Chad and the Central African Republic
The Darfur conflict has spread into neighboring Chad and the Central African Republic (CAR), seriously exacerbating the crisis. Most of the refugees have fled from Darfur into Chad, yet the Janjaweed have continued to pursue them. The president of Chad, Idriss Déby, is a member of the Zaghawa, whose tribal area spans both Chad and Darfur. While not statistically significant within Chad, the Zaghawa have become influential due to Déby’s patronage. Initially Déby supported Khartoum in Darfur because insurgent groups against his own regime were based there. However, this policy caused widespread unrest in Chad, eventually forcing Déby to take a stance against Khartoum. He now allows Darfuri rebel groups to operate in Chad and financially supports many of them, including the JEM, which is predominantly Zaghawa. Khartoum, in turn, supports antiDéby rebels in the governmentcontrolled areas of Darfur. This collusion was clearly highlighted by the most recent coup attempt in February 2008. This amounts to a proxy war between Chad and Sudan that is spilling over into the CAR, which is burdened by its own insurgency.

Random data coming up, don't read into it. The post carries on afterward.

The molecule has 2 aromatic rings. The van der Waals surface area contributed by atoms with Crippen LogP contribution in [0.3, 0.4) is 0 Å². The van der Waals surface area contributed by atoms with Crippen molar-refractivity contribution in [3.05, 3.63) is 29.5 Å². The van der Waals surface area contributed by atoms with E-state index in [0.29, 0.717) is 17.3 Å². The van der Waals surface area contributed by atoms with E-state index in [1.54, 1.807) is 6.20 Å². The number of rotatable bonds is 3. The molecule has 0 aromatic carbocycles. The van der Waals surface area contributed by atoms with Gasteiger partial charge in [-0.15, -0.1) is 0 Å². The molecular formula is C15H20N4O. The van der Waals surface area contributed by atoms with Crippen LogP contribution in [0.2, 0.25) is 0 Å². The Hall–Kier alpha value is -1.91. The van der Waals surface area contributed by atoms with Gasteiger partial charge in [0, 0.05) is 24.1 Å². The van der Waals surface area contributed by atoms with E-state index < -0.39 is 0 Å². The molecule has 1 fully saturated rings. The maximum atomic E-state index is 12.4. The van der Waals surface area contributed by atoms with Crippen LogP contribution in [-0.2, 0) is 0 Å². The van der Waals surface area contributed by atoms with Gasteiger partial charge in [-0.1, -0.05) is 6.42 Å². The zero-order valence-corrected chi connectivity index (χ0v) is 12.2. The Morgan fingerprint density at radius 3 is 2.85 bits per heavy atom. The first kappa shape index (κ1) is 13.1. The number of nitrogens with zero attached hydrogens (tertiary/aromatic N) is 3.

Since the DPA was signed on May 5, 2006, direct fighting between the Sudanese government and Darfuri rebels has decreased, although attacks against civilians continue. There has been no progress in disarming the Janjaweed and, in December 2006, 400 humanitarian aid workers were evacuated. . Recently, a small African Union force in Haskanita was attacked by rebels and 10 AMIS soldiers were killed. UNAMID has fared no better. In January 2008, barely a week after the initial deployment, a patrol inside clearly marked UN vehicles was attacked by Sudanese soldiers. No casualties were reported, but if the peacekeeping forces cannot protect themselves, they have no hope of protecting millions of people at risk.